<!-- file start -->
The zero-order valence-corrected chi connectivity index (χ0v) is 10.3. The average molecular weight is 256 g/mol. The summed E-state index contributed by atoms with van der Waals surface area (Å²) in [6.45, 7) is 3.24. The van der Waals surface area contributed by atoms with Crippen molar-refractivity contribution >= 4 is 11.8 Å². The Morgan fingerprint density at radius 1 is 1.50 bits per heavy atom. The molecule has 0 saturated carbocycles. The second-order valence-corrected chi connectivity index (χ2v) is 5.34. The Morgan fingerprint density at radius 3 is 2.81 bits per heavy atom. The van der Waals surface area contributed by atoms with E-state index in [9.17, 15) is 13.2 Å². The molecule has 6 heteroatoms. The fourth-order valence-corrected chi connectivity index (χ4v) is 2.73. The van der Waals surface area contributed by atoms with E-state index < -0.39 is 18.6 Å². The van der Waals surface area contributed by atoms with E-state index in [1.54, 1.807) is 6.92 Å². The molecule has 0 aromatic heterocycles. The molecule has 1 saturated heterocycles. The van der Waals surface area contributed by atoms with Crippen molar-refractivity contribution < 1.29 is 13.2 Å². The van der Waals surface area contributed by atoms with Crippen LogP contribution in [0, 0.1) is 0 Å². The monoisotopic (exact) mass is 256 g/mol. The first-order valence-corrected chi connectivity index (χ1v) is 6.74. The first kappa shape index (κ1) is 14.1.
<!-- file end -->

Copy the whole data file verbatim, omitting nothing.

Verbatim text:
The zero-order valence-corrected chi connectivity index (χ0v) is 10.3. The average molecular weight is 256 g/mol. The summed E-state index contributed by atoms with van der Waals surface area (Å²) in [6.45, 7) is 3.24. The van der Waals surface area contributed by atoms with Crippen molar-refractivity contribution >= 4 is 11.8 Å². The Morgan fingerprint density at radius 1 is 1.50 bits per heavy atom. The molecule has 0 saturated carbocycles. The second-order valence-corrected chi connectivity index (χ2v) is 5.34. The Morgan fingerprint density at radius 3 is 2.81 bits per heavy atom. The van der Waals surface area contributed by atoms with E-state index in [9.17, 15) is 13.2 Å². The molecule has 6 heteroatoms. The fourth-order valence-corrected chi connectivity index (χ4v) is 2.73. The van der Waals surface area contributed by atoms with E-state index < -0.39 is 18.6 Å². The van der Waals surface area contributed by atoms with E-state index in [1.54, 1.807) is 6.92 Å². The molecule has 0 aromatic heterocycles. The molecule has 1 saturated heterocycles. The van der Waals surface area contributed by atoms with Crippen molar-refractivity contribution < 1.29 is 13.2 Å². The van der Waals surface area contributed by atoms with Crippen LogP contribution in [0, 0.1) is 0 Å². The monoisotopic (exact) mass is 256 g/mol. The first-order valence-corrected chi connectivity index (χ1v) is 6.74. The first kappa shape index (κ1) is 14.1.